New Covid-19 vaccines will be necessary by mid-2022 to combat ‘next ge…

A new vaccine “tailored” to target probable future mutations of the Covid-19 coronavirus will likely be needed by the middle of 2022, according to the head of BioNTech, the biotechnology company that developed the Pfizer shot.

The German firm’s CEO, Uğur Şahin, told the Financial Times that Covid-19 variants such as the Delta strain were more contagious but could be tackled by booster shots of current vaccines.

However, he additional that mutations would appear that could slip past the body’s vaccine-acquired immune defenses.

“This year, [a different vaccine] is completely unneeded. But by mid next year, it could be a different situation,” Sahin said, adding that “tailored” versions of current vaccines would be needed to specifically target the new strains that appear.

“This virus will stay, and the virus will further adapt,” he said.

We have no reason to assume that the next-generation virus will be easier to manager for the immune system than the existing generation. This is a continuous evolution, and that evolution has just started.

Vaccination programs will characterize two main flows by next year, Sahin expected, with booster shots for those already inoculated and a continued campaign to get the vaccines to those who have had minimal access to them consequently far.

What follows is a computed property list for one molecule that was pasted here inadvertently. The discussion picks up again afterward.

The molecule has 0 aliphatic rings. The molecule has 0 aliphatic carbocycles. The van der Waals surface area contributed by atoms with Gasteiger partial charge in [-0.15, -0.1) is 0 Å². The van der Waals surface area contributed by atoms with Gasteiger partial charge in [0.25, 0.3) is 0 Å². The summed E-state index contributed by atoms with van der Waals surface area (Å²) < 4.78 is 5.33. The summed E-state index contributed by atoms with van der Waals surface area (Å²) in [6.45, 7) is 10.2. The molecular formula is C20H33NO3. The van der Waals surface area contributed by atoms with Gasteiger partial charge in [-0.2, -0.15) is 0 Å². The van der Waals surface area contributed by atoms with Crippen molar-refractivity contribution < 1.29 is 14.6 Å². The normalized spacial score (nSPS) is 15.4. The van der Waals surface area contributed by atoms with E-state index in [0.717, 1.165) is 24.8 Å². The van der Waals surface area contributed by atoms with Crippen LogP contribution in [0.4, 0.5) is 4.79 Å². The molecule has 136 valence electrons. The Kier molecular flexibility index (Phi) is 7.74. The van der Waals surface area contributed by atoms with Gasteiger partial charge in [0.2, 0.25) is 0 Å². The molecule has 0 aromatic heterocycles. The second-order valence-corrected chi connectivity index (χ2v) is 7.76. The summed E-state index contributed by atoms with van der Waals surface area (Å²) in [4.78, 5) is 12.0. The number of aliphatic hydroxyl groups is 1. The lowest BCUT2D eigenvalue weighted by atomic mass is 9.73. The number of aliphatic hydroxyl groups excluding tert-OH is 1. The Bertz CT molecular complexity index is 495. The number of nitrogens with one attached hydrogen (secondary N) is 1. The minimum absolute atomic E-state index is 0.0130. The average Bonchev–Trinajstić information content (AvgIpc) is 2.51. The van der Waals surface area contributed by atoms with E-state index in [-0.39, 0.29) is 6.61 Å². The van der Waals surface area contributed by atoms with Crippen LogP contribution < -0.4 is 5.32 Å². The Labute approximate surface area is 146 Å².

A number of vaccine developers, including BioNTech and US pharma major Pfizer – which helped bring the company’s mRNA vaccine to the market – have been under pressure to proportion patents and technology to allow wider production of vaccines.



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While Sahin claimed patent-sharing posed no risks to quality control, Pfizer CEO Albert Bourla has repeatedly argued that waiving intellectual character rights would disincentivize innovation. However, critics such as former US Centers for Disease Control and Prevention head Tom Frieden have accused pharma companies of “war-profiteering.”

Sahin declined to forecast how the Pfizer vaccine would be priced in the future, but told the newspaper that it would nevertheless be needed in the coming years.

Meanwhile, a new study suggested that fully vaccinated recipients of the two-shot Pfizer vaccine lose the vaccine-induced antibodies after about six months. In approximately half of all subjects in the study, the antibodies that help block infection against coronavirus variants such as Delta, Beta, and Mu could not be detected six months after the second measure, the non-peer-reviewed study published in bioRxiv claimed.

Noting that antibody levels “drop by nearly 10-fold” in seven months, the study’s authors told Reuters that the findings suggested booster shots administered “around six to seven months” after initial immunization would “likely enhance protection against SARS-CoV-2 and its variants.”

Last month, the US Food and Drug Administration allowed for a single booster measure of the Pfizer-BioNTech vaccine for senior citizens and those at high risk of harsh Covid-19. The booster measure will be administered six months after the first series of shots.



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